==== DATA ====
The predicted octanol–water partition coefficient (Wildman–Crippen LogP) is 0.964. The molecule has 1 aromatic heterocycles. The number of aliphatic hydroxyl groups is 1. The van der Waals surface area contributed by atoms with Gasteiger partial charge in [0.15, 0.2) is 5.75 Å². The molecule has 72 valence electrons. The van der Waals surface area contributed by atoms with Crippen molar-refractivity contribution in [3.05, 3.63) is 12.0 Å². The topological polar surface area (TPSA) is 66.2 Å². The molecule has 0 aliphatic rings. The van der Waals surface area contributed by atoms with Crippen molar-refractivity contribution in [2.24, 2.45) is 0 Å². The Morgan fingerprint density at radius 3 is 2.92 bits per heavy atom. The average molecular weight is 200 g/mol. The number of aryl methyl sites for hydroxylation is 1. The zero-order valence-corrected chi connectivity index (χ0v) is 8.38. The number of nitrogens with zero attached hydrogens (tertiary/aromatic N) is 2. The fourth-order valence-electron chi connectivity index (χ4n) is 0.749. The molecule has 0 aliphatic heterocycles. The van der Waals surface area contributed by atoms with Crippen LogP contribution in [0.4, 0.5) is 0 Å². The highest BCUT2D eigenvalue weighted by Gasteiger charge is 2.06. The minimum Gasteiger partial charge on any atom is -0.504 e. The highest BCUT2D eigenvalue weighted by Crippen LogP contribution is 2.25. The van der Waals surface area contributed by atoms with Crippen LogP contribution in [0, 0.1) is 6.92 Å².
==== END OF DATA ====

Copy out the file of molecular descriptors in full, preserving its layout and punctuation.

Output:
The predicted octanol–water partition coefficient (Wildman–Crippen LogP) is 0.964. The molecule has 1 aromatic heterocycles. The number of aliphatic hydroxyl groups is 1. The van der Waals surface area contributed by atoms with Gasteiger partial charge in [0.15, 0.2) is 5.75 Å². The molecule has 72 valence electrons. The van der Waals surface area contributed by atoms with Crippen molar-refractivity contribution in [3.05, 3.63) is 12.0 Å². The topological polar surface area (TPSA) is 66.2 Å². The molecule has 0 aliphatic rings. The van der Waals surface area contributed by atoms with Crippen molar-refractivity contribution in [2.24, 2.45) is 0 Å². The Morgan fingerprint density at radius 3 is 2.92 bits per heavy atom. The average molecular weight is 200 g/mol. The number of aryl methyl sites for hydroxylation is 1. The zero-order valence-corrected chi connectivity index (χ0v) is 8.38. The number of nitrogens with zero attached hydrogens (tertiary/aromatic N) is 2. The fourth-order valence-electron chi connectivity index (χ4n) is 0.749. The molecule has 0 aliphatic heterocycles. The van der Waals surface area contributed by atoms with Crippen LogP contribution in [0.4, 0.5) is 0 Å². The highest BCUT2D eigenvalue weighted by Gasteiger charge is 2.06. The minimum Gasteiger partial charge on any atom is -0.504 e. The highest BCUT2D eigenvalue weighted by Crippen LogP contribution is 2.25. The van der Waals surface area contributed by atoms with Crippen LogP contribution in [0, 0.1) is 6.92 Å².